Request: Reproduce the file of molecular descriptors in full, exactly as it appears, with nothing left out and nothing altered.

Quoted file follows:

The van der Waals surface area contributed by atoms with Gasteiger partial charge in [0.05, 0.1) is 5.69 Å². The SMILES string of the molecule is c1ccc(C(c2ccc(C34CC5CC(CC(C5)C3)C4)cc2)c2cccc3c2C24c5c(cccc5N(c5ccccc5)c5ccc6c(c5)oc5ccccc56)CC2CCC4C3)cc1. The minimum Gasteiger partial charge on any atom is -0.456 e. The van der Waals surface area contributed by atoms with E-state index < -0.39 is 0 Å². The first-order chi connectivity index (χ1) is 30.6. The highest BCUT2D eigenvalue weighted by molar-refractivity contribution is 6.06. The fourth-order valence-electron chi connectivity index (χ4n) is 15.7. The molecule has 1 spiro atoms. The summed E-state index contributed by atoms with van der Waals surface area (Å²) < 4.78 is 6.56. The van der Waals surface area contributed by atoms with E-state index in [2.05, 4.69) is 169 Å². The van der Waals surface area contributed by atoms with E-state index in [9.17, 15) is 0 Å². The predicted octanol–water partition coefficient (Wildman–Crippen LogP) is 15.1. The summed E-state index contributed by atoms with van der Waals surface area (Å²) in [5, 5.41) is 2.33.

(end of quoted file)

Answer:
The van der Waals surface area contributed by atoms with Gasteiger partial charge in [0.05, 0.1) is 5.69 Å². The SMILES string of the molecule is c1ccc(C(c2ccc(C34CC5CC(CC(C5)C3)C4)cc2)c2cccc3c2C24c5c(cccc5N(c5ccccc5)c5ccc6c(c5)oc5ccccc56)CC2CCC4C3)cc1. The minimum Gasteiger partial charge on any atom is -0.456 e. The van der Waals surface area contributed by atoms with E-state index < -0.39 is 0 Å². The first-order chi connectivity index (χ1) is 30.6. The highest BCUT2D eigenvalue weighted by molar-refractivity contribution is 6.06. The fourth-order valence-electron chi connectivity index (χ4n) is 15.7. The molecule has 1 spiro atoms. The summed E-state index contributed by atoms with van der Waals surface area (Å²) < 4.78 is 6.56. The van der Waals surface area contributed by atoms with E-state index in [2.05, 4.69) is 169 Å². The van der Waals surface area contributed by atoms with E-state index in [9.17, 15) is 0 Å². The predicted octanol–water partition coefficient (Wildman–Crippen LogP) is 15.1. The summed E-state index contributed by atoms with van der Waals surface area (Å²) in [5, 5.41) is 2.33.